I was walking into the Fox television
studios, as I do every weekday morning at 6:55 am, when I was greeted by what
has become a customary sight: scores of harried workers scattering huge pails and
trashcans throughout the lobby to catch rainwater that was streaming through the
roof. (Now Iâ€™m sure some of you are wondering, what does this have to do with
todayâ€™s market? Well, to those of you that were thinking just that thought,
thanks for asking.)
As I dodged the workers and the pails, I couldnâ€™t help but wonder how many
times the owners of the building had sent workers to repair this wonderful glass
ceiling that was leaking like the proverbial sieve. By my recollection, at least
five times since the spring I have seen workers re-erect scaffolding, delicately
climb over the plates of the glass roof and pour untold buckets of hot tar into what
they thought were the offending areas, only to see those same workers
return the day after our next hard rain.
So, as I worked my way through the makeshift groupings of cisterns, I thought
about the similarities between this leaky roof and the stock market. Alan
Greenspan and his fellow Fed governors keep climbing the ladder (FOMC
Meeting), slopping hot tar (another
rate cut) and crossing their fingers, hoping against hope that this time the
fix will hold and the leak (market
collapse) will stop.
Anyway, I guess thatâ€™s enough of that and Iâ€™d better get back to the market.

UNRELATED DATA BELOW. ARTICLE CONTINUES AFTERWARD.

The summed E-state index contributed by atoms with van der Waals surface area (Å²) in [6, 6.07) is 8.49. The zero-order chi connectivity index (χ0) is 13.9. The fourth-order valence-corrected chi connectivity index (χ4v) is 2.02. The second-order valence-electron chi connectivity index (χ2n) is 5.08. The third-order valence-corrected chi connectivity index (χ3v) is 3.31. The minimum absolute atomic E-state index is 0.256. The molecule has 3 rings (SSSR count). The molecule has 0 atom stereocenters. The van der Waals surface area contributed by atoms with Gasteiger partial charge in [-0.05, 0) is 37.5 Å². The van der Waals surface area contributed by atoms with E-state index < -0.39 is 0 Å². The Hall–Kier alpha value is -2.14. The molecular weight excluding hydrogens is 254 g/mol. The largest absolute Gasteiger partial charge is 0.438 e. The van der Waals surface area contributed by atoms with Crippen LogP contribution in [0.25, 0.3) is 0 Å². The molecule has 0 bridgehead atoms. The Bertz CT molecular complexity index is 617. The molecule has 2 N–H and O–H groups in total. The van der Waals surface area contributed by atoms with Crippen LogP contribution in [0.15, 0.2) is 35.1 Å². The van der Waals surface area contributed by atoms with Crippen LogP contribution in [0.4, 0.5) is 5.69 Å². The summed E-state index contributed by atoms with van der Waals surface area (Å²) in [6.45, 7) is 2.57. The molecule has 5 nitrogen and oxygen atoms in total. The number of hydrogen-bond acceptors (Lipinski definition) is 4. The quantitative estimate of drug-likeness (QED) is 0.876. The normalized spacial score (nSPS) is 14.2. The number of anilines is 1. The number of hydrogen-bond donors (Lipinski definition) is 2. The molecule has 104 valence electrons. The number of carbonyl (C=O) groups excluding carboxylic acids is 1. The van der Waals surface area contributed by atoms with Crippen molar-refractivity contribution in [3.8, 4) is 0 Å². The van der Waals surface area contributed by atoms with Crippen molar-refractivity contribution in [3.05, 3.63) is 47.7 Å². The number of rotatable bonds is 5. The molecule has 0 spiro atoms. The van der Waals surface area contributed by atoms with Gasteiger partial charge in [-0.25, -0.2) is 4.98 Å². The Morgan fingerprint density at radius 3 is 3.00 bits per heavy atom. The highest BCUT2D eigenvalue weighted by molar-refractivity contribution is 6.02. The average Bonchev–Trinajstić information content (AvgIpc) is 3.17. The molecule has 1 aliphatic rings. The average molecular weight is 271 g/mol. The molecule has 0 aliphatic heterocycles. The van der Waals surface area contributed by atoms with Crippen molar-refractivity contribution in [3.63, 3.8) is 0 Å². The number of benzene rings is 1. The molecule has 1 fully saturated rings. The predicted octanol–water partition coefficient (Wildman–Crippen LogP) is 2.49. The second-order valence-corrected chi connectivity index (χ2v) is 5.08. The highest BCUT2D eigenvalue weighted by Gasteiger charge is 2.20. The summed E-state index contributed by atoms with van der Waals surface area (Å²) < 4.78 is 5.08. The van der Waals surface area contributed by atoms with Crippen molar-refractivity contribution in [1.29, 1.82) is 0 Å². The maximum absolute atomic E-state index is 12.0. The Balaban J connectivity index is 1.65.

Many of you recall the large institutional customer weâ€™ve noted several times
for his or her great timing of entry and exit of various tech stocks. This
player sells puts or buys calls at the bottom of the range, sometimes as large
as 100,000 contracts at a time. Well, to quote a young Drew Barrymore,
â€œtheyâ€™re back!â€ This time the object of their desire is Sun
PowerRating). Theyâ€™ve begun by accumulating 19,000
August 15 calls. Now, since SUNW just declared its earnings and is trading for
$15.125, those calls are just $1.05. In other words, a very cheap shot! You
donâ€™t need a moon shot to double your money and since the buyer picked August
options, they must think a move to the upside will occur pretty fast.
Options involve risk and
are not suitable for all investors. Prior to buying or selling an option, a
person must receive a copy of Characteristics
and Risks of Standardized Options. Copies of this document are available
from your broker or the Chicago Board Options Exchange, 400 S. LaSalle Street,
Chicago, IL 60605.